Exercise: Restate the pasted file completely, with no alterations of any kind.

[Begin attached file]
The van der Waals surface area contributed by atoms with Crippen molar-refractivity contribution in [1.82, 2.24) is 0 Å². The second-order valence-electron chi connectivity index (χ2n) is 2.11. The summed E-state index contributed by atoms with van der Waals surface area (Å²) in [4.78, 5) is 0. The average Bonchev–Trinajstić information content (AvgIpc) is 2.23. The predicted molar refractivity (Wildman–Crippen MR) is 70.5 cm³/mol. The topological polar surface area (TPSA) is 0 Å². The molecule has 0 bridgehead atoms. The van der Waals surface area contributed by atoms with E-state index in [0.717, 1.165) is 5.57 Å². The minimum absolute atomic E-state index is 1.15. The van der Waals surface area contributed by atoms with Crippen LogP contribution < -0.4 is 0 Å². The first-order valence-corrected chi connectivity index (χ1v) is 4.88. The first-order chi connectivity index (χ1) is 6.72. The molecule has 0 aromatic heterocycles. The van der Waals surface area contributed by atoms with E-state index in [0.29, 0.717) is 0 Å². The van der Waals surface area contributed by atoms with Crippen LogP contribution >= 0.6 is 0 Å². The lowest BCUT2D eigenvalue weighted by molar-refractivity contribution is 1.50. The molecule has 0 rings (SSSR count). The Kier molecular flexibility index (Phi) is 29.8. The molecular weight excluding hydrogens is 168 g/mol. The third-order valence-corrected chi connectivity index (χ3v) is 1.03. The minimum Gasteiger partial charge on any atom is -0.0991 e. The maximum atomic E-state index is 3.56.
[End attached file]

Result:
The van der Waals surface area contributed by atoms with Crippen molar-refractivity contribution in [1.82, 2.24) is 0 Å². The second-order valence-electron chi connectivity index (χ2n) is 2.11. The summed E-state index contributed by atoms with van der Waals surface area (Å²) in [4.78, 5) is 0. The average Bonchev–Trinajstić information content (AvgIpc) is 2.23. The predicted molar refractivity (Wildman–Crippen MR) is 70.5 cm³/mol. The topological polar surface area (TPSA) is 0 Å². The molecule has 0 bridgehead atoms. The van der Waals surface area contributed by atoms with E-state index in [0.717, 1.165) is 5.57 Å². The minimum absolute atomic E-state index is 1.15. The van der Waals surface area contributed by atoms with Crippen LogP contribution < -0.4 is 0 Å². The first-order valence-corrected chi connectivity index (χ1v) is 4.88. The first-order chi connectivity index (χ1) is 6.72. The molecule has 0 aromatic heterocycles. The van der Waals surface area contributed by atoms with E-state index in [0.29, 0.717) is 0 Å². The van der Waals surface area contributed by atoms with Crippen LogP contribution >= 0.6 is 0 Å². The lowest BCUT2D eigenvalue weighted by molar-refractivity contribution is 1.50. The molecule has 0 rings (SSSR count). The Kier molecular flexibility index (Phi) is 29.8. The molecular weight excluding hydrogens is 168 g/mol. The third-order valence-corrected chi connectivity index (χ3v) is 1.03. The minimum Gasteiger partial charge on any atom is -0.0991 e. The maximum atomic E-state index is 3.56.